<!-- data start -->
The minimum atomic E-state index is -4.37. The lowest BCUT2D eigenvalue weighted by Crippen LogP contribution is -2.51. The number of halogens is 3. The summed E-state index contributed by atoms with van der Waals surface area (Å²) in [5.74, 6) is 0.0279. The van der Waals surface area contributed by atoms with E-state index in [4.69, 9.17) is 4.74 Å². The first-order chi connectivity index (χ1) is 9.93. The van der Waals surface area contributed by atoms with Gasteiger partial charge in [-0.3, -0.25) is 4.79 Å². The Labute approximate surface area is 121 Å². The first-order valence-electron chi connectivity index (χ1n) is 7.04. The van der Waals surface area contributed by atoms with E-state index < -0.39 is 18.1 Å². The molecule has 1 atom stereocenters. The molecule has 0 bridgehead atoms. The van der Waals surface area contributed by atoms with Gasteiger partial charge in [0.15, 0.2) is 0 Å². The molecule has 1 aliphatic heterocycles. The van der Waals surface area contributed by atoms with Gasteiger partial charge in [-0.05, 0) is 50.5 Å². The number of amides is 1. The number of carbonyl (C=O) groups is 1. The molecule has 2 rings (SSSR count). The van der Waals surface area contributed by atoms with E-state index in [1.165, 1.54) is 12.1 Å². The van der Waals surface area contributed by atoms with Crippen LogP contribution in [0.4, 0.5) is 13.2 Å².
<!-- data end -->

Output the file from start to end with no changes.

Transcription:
The minimum atomic E-state index is -4.37. The lowest BCUT2D eigenvalue weighted by Crippen LogP contribution is -2.51. The number of halogens is 3. The summed E-state index contributed by atoms with van der Waals surface area (Å²) in [5.74, 6) is 0.0279. The van der Waals surface area contributed by atoms with E-state index in [4.69, 9.17) is 4.74 Å². The first-order chi connectivity index (χ1) is 9.93. The van der Waals surface area contributed by atoms with Gasteiger partial charge in [-0.3, -0.25) is 4.79 Å². The Labute approximate surface area is 121 Å². The first-order valence-electron chi connectivity index (χ1n) is 7.04. The van der Waals surface area contributed by atoms with E-state index < -0.39 is 18.1 Å². The molecule has 1 atom stereocenters. The molecule has 0 bridgehead atoms. The van der Waals surface area contributed by atoms with Gasteiger partial charge in [0.15, 0.2) is 0 Å². The molecule has 1 aliphatic heterocycles. The van der Waals surface area contributed by atoms with Gasteiger partial charge in [-0.05, 0) is 50.5 Å². The number of amides is 1. The number of carbonyl (C=O) groups is 1. The molecule has 2 rings (SSSR count). The van der Waals surface area contributed by atoms with E-state index in [1.165, 1.54) is 12.1 Å². The van der Waals surface area contributed by atoms with Crippen LogP contribution in [0.4, 0.5) is 13.2 Å².